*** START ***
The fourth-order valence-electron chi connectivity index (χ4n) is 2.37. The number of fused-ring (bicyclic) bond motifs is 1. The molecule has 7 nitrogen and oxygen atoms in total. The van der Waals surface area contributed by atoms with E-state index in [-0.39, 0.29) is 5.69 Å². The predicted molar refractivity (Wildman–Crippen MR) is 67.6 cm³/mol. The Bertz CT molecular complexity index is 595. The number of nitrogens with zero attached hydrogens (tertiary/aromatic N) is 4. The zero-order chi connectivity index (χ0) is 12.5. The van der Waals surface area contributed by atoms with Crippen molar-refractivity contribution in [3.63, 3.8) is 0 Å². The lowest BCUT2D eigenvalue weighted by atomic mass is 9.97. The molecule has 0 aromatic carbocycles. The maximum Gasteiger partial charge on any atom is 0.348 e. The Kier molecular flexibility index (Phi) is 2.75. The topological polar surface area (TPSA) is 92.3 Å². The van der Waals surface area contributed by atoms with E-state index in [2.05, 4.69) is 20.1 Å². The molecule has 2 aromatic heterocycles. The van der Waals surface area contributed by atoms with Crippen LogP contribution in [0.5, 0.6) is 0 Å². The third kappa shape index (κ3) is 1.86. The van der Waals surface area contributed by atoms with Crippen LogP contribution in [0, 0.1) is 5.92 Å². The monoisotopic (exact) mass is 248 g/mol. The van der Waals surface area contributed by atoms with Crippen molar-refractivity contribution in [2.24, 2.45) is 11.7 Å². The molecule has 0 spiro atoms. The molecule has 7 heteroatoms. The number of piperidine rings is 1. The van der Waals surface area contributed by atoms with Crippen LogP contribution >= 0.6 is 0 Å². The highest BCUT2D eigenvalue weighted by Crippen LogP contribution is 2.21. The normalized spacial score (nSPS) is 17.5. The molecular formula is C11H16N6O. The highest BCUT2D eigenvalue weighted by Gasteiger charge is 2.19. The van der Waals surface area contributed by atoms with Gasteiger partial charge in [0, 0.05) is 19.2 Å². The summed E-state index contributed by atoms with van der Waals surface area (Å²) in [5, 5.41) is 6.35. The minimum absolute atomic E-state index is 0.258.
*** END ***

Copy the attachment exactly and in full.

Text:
The fourth-order valence-electron chi connectivity index (χ4n) is 2.37. The number of fused-ring (bicyclic) bond motifs is 1. The molecule has 7 nitrogen and oxygen atoms in total. The van der Waals surface area contributed by atoms with E-state index in [-0.39, 0.29) is 5.69 Å². The predicted molar refractivity (Wildman–Crippen MR) is 67.6 cm³/mol. The Bertz CT molecular complexity index is 595. The number of nitrogens with zero attached hydrogens (tertiary/aromatic N) is 4. The zero-order chi connectivity index (χ0) is 12.5. The van der Waals surface area contributed by atoms with Crippen molar-refractivity contribution in [3.63, 3.8) is 0 Å². The lowest BCUT2D eigenvalue weighted by atomic mass is 9.97. The molecule has 0 aromatic carbocycles. The maximum Gasteiger partial charge on any atom is 0.348 e. The Kier molecular flexibility index (Phi) is 2.75. The topological polar surface area (TPSA) is 92.3 Å². The van der Waals surface area contributed by atoms with E-state index in [2.05, 4.69) is 20.1 Å². The molecule has 2 aromatic heterocycles. The van der Waals surface area contributed by atoms with Crippen LogP contribution in [0.5, 0.6) is 0 Å². The third kappa shape index (κ3) is 1.86. The van der Waals surface area contributed by atoms with Crippen LogP contribution in [0, 0.1) is 5.92 Å². The monoisotopic (exact) mass is 248 g/mol. The van der Waals surface area contributed by atoms with Crippen molar-refractivity contribution in [2.24, 2.45) is 11.7 Å². The molecule has 0 spiro atoms. The molecule has 7 heteroatoms. The number of piperidine rings is 1. The van der Waals surface area contributed by atoms with Crippen LogP contribution >= 0.6 is 0 Å². The highest BCUT2D eigenvalue weighted by Crippen LogP contribution is 2.21. The normalized spacial score (nSPS) is 17.5. The molecular formula is C11H16N6O. The highest BCUT2D eigenvalue weighted by Gasteiger charge is 2.19. The van der Waals surface area contributed by atoms with Gasteiger partial charge in [0, 0.05) is 19.2 Å². The summed E-state index contributed by atoms with van der Waals surface area (Å²) in [5, 5.41) is 6.35. The minimum absolute atomic E-state index is 0.258.